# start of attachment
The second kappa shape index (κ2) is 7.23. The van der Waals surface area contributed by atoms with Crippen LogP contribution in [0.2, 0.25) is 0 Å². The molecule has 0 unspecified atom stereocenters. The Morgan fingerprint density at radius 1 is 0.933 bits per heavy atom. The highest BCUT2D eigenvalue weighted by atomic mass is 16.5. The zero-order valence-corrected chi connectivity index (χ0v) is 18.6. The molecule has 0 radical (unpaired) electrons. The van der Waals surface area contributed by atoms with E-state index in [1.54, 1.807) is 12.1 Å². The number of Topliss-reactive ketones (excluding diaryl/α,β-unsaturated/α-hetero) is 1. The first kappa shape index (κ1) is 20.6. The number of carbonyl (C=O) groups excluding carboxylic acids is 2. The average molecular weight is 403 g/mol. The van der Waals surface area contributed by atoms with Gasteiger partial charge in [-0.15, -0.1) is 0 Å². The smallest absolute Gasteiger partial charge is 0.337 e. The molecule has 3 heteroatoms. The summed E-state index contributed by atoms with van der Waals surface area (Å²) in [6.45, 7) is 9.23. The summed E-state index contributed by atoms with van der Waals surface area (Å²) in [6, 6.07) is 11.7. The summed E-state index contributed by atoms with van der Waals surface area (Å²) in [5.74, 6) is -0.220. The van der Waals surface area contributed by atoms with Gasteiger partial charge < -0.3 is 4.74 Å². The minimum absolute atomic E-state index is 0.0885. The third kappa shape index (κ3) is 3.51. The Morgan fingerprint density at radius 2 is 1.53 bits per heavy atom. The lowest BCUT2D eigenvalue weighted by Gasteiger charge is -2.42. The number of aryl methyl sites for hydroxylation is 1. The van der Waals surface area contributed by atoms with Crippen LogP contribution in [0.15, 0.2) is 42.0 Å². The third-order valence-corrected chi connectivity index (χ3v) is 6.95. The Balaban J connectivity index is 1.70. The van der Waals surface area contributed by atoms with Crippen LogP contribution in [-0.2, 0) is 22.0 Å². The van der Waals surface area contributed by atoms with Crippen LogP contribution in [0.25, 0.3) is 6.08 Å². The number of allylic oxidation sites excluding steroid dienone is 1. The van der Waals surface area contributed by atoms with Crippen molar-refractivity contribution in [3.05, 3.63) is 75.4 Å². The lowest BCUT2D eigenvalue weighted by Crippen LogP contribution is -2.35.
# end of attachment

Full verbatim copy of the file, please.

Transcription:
The second kappa shape index (κ2) is 7.23. The van der Waals surface area contributed by atoms with Crippen LogP contribution in [0.2, 0.25) is 0 Å². The molecule has 0 unspecified atom stereocenters. The Morgan fingerprint density at radius 1 is 0.933 bits per heavy atom. The highest BCUT2D eigenvalue weighted by atomic mass is 16.5. The zero-order valence-corrected chi connectivity index (χ0v) is 18.6. The molecule has 0 radical (unpaired) electrons. The van der Waals surface area contributed by atoms with E-state index in [1.54, 1.807) is 12.1 Å². The number of Topliss-reactive ketones (excluding diaryl/α,β-unsaturated/α-hetero) is 1. The first kappa shape index (κ1) is 20.6. The number of carbonyl (C=O) groups excluding carboxylic acids is 2. The average molecular weight is 403 g/mol. The van der Waals surface area contributed by atoms with Gasteiger partial charge in [-0.15, -0.1) is 0 Å². The smallest absolute Gasteiger partial charge is 0.337 e. The molecule has 3 heteroatoms. The summed E-state index contributed by atoms with van der Waals surface area (Å²) in [6.45, 7) is 9.23. The summed E-state index contributed by atoms with van der Waals surface area (Å²) in [6, 6.07) is 11.7. The summed E-state index contributed by atoms with van der Waals surface area (Å²) in [5.74, 6) is -0.220. The van der Waals surface area contributed by atoms with Gasteiger partial charge < -0.3 is 4.74 Å². The minimum absolute atomic E-state index is 0.0885. The third kappa shape index (κ3) is 3.51. The Morgan fingerprint density at radius 2 is 1.53 bits per heavy atom. The lowest BCUT2D eigenvalue weighted by Gasteiger charge is -2.42. The number of aryl methyl sites for hydroxylation is 1. The van der Waals surface area contributed by atoms with Crippen LogP contribution in [0.15, 0.2) is 42.0 Å². The third-order valence-corrected chi connectivity index (χ3v) is 6.95. The Balaban J connectivity index is 1.70. The van der Waals surface area contributed by atoms with Crippen LogP contribution in [-0.2, 0) is 22.0 Å². The van der Waals surface area contributed by atoms with Crippen LogP contribution in [0.25, 0.3) is 6.08 Å². The number of allylic oxidation sites excluding steroid dienone is 1. The van der Waals surface area contributed by atoms with Crippen molar-refractivity contribution in [3.05, 3.63) is 75.4 Å². The lowest BCUT2D eigenvalue weighted by Crippen LogP contribution is -2.35.